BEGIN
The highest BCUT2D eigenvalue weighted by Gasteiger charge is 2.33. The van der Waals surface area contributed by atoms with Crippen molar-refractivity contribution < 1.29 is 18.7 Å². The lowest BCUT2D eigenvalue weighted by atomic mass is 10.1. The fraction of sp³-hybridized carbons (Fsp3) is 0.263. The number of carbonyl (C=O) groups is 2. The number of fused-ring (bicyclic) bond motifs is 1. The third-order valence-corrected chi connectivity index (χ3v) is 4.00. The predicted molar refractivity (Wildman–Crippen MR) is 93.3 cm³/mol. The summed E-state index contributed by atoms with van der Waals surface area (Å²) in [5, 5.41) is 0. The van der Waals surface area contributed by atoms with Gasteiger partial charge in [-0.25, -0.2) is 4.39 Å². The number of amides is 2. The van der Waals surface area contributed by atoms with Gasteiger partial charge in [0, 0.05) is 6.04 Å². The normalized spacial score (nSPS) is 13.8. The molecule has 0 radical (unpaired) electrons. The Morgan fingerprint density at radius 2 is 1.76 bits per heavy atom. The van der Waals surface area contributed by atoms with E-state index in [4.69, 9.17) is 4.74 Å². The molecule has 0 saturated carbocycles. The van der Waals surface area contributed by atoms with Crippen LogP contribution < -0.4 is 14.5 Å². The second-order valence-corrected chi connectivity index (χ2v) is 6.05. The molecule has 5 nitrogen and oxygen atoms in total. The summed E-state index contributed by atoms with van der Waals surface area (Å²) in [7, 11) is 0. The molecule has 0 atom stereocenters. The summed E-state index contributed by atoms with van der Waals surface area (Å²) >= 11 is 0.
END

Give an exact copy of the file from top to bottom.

The highest BCUT2D eigenvalue weighted by Gasteiger charge is 2.33. The van der Waals surface area contributed by atoms with Crippen molar-refractivity contribution < 1.29 is 18.7 Å². The lowest BCUT2D eigenvalue weighted by atomic mass is 10.1. The fraction of sp³-hybridized carbons (Fsp3) is 0.263. The number of carbonyl (C=O) groups is 2. The number of fused-ring (bicyclic) bond motifs is 1. The third-order valence-corrected chi connectivity index (χ3v) is 4.00. The predicted molar refractivity (Wildman–Crippen MR) is 93.3 cm³/mol. The summed E-state index contributed by atoms with van der Waals surface area (Å²) in [5, 5.41) is 0. The van der Waals surface area contributed by atoms with Gasteiger partial charge in [-0.25, -0.2) is 4.39 Å². The number of amides is 2. The van der Waals surface area contributed by atoms with Gasteiger partial charge in [0, 0.05) is 6.04 Å². The normalized spacial score (nSPS) is 13.8. The molecule has 0 radical (unpaired) electrons. The Morgan fingerprint density at radius 2 is 1.76 bits per heavy atom. The van der Waals surface area contributed by atoms with E-state index in [4.69, 9.17) is 4.74 Å². The molecule has 0 saturated carbocycles. The van der Waals surface area contributed by atoms with Crippen LogP contribution < -0.4 is 14.5 Å². The second-order valence-corrected chi connectivity index (χ2v) is 6.05. The molecule has 5 nitrogen and oxygen atoms in total. The summed E-state index contributed by atoms with van der Waals surface area (Å²) in [7, 11) is 0. The molecule has 0 atom stereocenters. The summed E-state index contributed by atoms with van der Waals surface area (Å²) >= 11 is 0.